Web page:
November 19, 2017  
Fossil Hunting

Fossil Forum

Fossil Chat

Videos

Fossil Articles

Paleo Cartoons

Contact Us

Fossil Hunting Excursions

Image Galleries

Fossil Links

FAQ
Dorchester County
www.lowcountrygeologic.com

Trip Reports
  

  You are here:  View      
 

The First Post on the New Black River Fossils Site

Hi Everybody! I've been talking about the new site for almost 2 years, and its finally finished. This is the first post I've tried to make so forgive me if something seems amiss. But enough of the boring Web Site banter, its time to talk about the fossils.

This trip was from about a month ago. My kids and I got the low down on some new fossil hunting turf and this is the third time we hit it. There was some rain on Monday or Tuesday and we hit it on Saturday. As you can imagine, the hills fields were already picked clean by more diligent fossil hunters, but we the weekend fossil hunters still managed to find some excellent hunting material. We ended up walking around a huge completed pond that had been missed by the weeks earlier hunters.

The fossils were sparse around the pond, and the kids gave up hunting and started playing stick ball with rocks. That was bound to end badly so I put an end to it quickly. They then switched to breaking the sticks against trees. It was a compromise and I let it slide while I continued to scan the garbage layer that litters this whole area. Its a formation we see from time to time that has very large, coarse chalky rocks mixed with the smooth pebbles we look for. The large teeth are often chewed up beyond recognition, but the smaller teeth sometimes survive in excellent condition. The formation directly overlies the Chandler Bridge, so there's alwasy the chance of finding something good there.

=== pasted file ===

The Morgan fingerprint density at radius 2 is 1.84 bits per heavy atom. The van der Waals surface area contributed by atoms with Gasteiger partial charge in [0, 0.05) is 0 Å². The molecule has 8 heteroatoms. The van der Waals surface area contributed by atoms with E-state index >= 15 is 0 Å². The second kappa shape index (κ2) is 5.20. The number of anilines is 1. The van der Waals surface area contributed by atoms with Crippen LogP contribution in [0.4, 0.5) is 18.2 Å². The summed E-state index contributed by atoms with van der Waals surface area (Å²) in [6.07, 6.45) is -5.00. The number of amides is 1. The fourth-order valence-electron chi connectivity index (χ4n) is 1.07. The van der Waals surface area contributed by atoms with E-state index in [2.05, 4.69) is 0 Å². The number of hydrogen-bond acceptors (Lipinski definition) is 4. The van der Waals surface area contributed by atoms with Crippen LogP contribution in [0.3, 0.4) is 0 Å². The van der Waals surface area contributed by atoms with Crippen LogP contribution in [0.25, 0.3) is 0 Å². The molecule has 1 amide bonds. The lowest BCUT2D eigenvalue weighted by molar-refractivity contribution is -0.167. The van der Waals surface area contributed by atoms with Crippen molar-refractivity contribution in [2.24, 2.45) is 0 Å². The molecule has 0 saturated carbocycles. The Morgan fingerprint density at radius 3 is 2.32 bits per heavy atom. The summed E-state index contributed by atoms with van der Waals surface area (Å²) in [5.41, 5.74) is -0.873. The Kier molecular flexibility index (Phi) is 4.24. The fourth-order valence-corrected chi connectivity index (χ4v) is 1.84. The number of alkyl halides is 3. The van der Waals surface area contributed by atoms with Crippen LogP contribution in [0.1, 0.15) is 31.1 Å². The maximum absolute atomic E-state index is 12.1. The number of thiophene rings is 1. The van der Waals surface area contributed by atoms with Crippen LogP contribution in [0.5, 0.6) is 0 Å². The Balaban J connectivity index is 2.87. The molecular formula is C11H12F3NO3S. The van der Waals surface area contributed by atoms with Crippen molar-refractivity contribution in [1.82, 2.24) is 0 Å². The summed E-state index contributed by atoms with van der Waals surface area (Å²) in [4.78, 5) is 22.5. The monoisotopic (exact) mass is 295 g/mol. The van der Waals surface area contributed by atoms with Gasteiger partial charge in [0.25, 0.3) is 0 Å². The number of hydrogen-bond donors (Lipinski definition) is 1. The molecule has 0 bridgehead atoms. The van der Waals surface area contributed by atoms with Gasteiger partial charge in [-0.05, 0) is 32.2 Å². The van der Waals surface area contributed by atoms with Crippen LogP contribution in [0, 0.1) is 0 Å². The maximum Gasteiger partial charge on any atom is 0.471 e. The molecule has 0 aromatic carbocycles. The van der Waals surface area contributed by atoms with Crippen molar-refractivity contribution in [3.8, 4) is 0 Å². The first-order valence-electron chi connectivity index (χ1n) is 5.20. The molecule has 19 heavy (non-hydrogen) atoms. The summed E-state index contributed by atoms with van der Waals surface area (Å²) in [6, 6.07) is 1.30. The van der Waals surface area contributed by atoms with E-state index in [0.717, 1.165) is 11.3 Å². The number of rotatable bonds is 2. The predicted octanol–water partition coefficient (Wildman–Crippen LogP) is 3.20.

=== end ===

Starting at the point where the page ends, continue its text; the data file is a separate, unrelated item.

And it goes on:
Around the far side of the pond I found some excellent area that was loaded with teeth (for the location, anyway). I started picking them up a few at a time and the kids came running as I picked up a really nice smaller angustidens.

It was more of the same as we moved from location to location around the area and finally darkness ended our hunt. I was surprised the total number of teeth I found in an area that we thought was generally devoid of anything good. It just goes to show that it always pays to look.

Location Dorchester County, South Carolina, USA

ID1919
Memberdw
Date Added3/23/2007

  

Links
Pathologic Hemipristis Shark Tooth
Pathologic Hemipristis Shark Tooth
Isurus retroflexus Oligocene Mako Shark Tooth
Isurus retroflexus Oligocene Mako Shark Tooth
Angustidens Shark Tooth Foosil
Angustidens Shark Tooth Foosil
Carcharocles angustidens - Oligocene Giant White Shark Tooth
Carcharocles angustidens - Oligocene Giant White Shark Tooth
  

Formations
  

Fossils
  

Artifacts
  

Facebook
  

Copyright 2011 by www.blackriverfossils.org Terms Of Use Privacy Statement